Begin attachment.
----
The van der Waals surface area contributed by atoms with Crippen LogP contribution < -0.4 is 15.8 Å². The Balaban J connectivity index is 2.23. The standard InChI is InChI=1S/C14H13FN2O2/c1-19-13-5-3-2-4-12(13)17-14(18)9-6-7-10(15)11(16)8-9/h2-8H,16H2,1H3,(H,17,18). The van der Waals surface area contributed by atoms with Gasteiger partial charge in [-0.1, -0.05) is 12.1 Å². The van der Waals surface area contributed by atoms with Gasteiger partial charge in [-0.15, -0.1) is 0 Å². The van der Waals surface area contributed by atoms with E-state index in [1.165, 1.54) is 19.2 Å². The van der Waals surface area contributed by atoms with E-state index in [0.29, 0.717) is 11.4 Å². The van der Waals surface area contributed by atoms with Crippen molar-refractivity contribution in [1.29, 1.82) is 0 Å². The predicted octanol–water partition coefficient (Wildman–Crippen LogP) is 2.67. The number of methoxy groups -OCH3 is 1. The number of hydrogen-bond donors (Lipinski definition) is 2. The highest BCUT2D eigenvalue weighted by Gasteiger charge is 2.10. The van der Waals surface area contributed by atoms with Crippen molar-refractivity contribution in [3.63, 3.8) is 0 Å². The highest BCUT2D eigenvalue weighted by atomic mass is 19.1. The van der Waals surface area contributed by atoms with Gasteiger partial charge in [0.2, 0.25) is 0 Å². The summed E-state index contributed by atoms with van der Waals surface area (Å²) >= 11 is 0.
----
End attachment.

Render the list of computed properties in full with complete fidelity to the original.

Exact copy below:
The van der Waals surface area contributed by atoms with Crippen LogP contribution < -0.4 is 15.8 Å². The Balaban J connectivity index is 2.23. The standard InChI is InChI=1S/C14H13FN2O2/c1-19-13-5-3-2-4-12(13)17-14(18)9-6-7-10(15)11(16)8-9/h2-8H,16H2,1H3,(H,17,18). The van der Waals surface area contributed by atoms with Gasteiger partial charge in [-0.1, -0.05) is 12.1 Å². The van der Waals surface area contributed by atoms with Gasteiger partial charge in [-0.15, -0.1) is 0 Å². The van der Waals surface area contributed by atoms with E-state index in [1.165, 1.54) is 19.2 Å². The van der Waals surface area contributed by atoms with E-state index in [0.29, 0.717) is 11.4 Å². The van der Waals surface area contributed by atoms with Crippen molar-refractivity contribution in [1.29, 1.82) is 0 Å². The predicted octanol–water partition coefficient (Wildman–Crippen LogP) is 2.67. The number of methoxy groups -OCH3 is 1. The number of hydrogen-bond donors (Lipinski definition) is 2. The highest BCUT2D eigenvalue weighted by Gasteiger charge is 2.10. The van der Waals surface area contributed by atoms with Crippen molar-refractivity contribution in [3.63, 3.8) is 0 Å². The highest BCUT2D eigenvalue weighted by atomic mass is 19.1. The van der Waals surface area contributed by atoms with Gasteiger partial charge in [0.2, 0.25) is 0 Å². The summed E-state index contributed by atoms with van der Waals surface area (Å²) >= 11 is 0.